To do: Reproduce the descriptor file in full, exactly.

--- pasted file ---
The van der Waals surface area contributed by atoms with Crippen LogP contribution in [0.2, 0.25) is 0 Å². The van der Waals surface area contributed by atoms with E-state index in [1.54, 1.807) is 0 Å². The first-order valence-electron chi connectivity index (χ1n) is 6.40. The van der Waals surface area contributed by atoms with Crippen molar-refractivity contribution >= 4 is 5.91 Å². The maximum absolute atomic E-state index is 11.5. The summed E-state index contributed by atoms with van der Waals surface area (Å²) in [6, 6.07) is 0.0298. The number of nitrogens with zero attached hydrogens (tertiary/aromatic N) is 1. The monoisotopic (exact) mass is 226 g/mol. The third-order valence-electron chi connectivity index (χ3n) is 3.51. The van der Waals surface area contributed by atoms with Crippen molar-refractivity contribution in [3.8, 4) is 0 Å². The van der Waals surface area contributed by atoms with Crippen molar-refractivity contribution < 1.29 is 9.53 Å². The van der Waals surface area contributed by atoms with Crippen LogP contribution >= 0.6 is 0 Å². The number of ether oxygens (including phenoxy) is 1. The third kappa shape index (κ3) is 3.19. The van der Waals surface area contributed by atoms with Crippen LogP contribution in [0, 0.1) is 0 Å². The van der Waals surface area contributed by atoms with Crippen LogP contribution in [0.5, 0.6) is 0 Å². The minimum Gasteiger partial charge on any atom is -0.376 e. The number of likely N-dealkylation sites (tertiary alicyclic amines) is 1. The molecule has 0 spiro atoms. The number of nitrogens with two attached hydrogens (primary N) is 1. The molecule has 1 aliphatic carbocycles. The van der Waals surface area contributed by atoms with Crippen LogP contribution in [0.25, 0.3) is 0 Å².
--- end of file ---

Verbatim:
The van der Waals surface area contributed by atoms with Crippen LogP contribution in [0.2, 0.25) is 0 Å². The van der Waals surface area contributed by atoms with E-state index in [1.54, 1.807) is 0 Å². The first-order valence-electron chi connectivity index (χ1n) is 6.40. The van der Waals surface area contributed by atoms with Crippen molar-refractivity contribution >= 4 is 5.91 Å². The maximum absolute atomic E-state index is 11.5. The summed E-state index contributed by atoms with van der Waals surface area (Å²) in [6, 6.07) is 0.0298. The number of nitrogens with zero attached hydrogens (tertiary/aromatic N) is 1. The monoisotopic (exact) mass is 226 g/mol. The third-order valence-electron chi connectivity index (χ3n) is 3.51. The van der Waals surface area contributed by atoms with Crippen molar-refractivity contribution in [3.8, 4) is 0 Å². The van der Waals surface area contributed by atoms with Crippen molar-refractivity contribution < 1.29 is 9.53 Å². The van der Waals surface area contributed by atoms with Crippen LogP contribution >= 0.6 is 0 Å². The number of ether oxygens (including phenoxy) is 1. The third kappa shape index (κ3) is 3.19. The van der Waals surface area contributed by atoms with Crippen LogP contribution in [0, 0.1) is 0 Å². The van der Waals surface area contributed by atoms with Crippen LogP contribution in [0.5, 0.6) is 0 Å². The minimum Gasteiger partial charge on any atom is -0.376 e. The number of likely N-dealkylation sites (tertiary alicyclic amines) is 1. The molecule has 0 spiro atoms. The number of nitrogens with two attached hydrogens (primary N) is 1. The molecule has 1 aliphatic carbocycles. The van der Waals surface area contributed by atoms with Crippen LogP contribution in [0.25, 0.3) is 0 Å².